INTELLECTUAL PROPERTY
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Smartphones

Smartphone maker Meizu seeks review of Qualcomm license deals amid US giant’s patent lawsuit

PUBLISHED : Tuesday, 28 June, 2016, 10:09pm
UPDATED : Tuesday, 28 June, 2016, 10:09pm

Chinese smartphone maker Meizu Technology may be gearing up to fight Qualcomm in court, rather than accept an “unjust patent license agreement” with the US mobile chip giant.

Meizu vice-president Li Nan said at a press briefing in Beijing on Tuesday that the terms of a patent license offered by Qualcomm to the Zhuhai-based company were neither fair nor reasonable.

“We are willing to negotiate to reach an agreement ... but we want a fair and reasonable price,” Li said.

His comments followed a patent-infringement lawsuit initiated by Qualcomm, the world’s largest supplier of mobile chips, against Meizu in the Beijing Intellectual Property Court last Friday.

According to Qualcomm, it would have preferred to reach a resolution with Meizu without the need for litigation.

“Meizu, unfortunately, has been unwilling to negotiate in good faith and enter into a license agreement ... while unfairly expanding its business through the use of Qualcomm’s innovations,” Qualcomm said in a statement.

Speculation has been rife in mainland media that Qualcomm had asked the court for a 520 million yuan (HK$607.13 million) compensation from Meizu in its lawsuit.

The US company pointed out that more than 100 other companies, including the largest Chinese mobile device suppliers, have accepted its 3G and 4G patent license deals.

Lenovo Group, the world’s largest supplier of personal computers, announced in February that it has entered into new royalty-bearing 3G and 4G patent license agreements with Qualcomm.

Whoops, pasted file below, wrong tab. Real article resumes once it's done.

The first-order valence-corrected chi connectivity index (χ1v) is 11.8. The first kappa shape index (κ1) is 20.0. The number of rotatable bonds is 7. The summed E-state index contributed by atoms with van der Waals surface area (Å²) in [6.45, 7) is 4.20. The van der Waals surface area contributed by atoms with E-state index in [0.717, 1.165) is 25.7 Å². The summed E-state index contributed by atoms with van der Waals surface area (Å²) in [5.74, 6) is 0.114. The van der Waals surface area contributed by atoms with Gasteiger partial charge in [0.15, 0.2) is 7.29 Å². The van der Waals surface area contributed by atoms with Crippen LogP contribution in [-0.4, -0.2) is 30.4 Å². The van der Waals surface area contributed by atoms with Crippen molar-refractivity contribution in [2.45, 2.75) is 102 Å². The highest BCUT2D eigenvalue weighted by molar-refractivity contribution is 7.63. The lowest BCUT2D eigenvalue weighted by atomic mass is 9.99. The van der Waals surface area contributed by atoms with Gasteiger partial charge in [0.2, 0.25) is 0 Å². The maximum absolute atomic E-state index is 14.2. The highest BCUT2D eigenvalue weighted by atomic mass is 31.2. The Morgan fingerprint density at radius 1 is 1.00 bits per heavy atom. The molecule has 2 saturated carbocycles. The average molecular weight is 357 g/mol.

High-flying information technology start-up Xiaomi agreed to new 3G and 4G license pacts with Qualcomm in December.

Meizu’s Li, however, said Qualcomm was not being transparent with those deals in mainland China.

“We need to see those other patent-licensing agreements, so we can determine if the [proposed] deal with Meizu is fair,” Li said.

Qualcomm has said that the royalties payable by its licensees, such as Lenovo and Xiaomi, are consistent with the terms of the “rectification plan” it submitted to China’s National Reform and Development Commission.

That plan was part of the resolution made by Qualcomm in February to end a 14-month long government probe in China for anti-competitive practises.

Research firm Strategy Analytics said in a report that last year’s top-five smartphone brands in mainland China, the world’s biggest smartphone market, were Xiaomi, Huawei Technologies, Apple, Vivo and Oppo.

Meizu is one of a growing number of Chinese suppliers which sell a choice of smartphones based on either the ubiquitous Android or Alibaba Group’s own YunOS mobile platform.

E-commerce giant Alibaba, which owns the South China Morning Post, bought an undisclosed stake in privately held Meizu for US$590 million last year.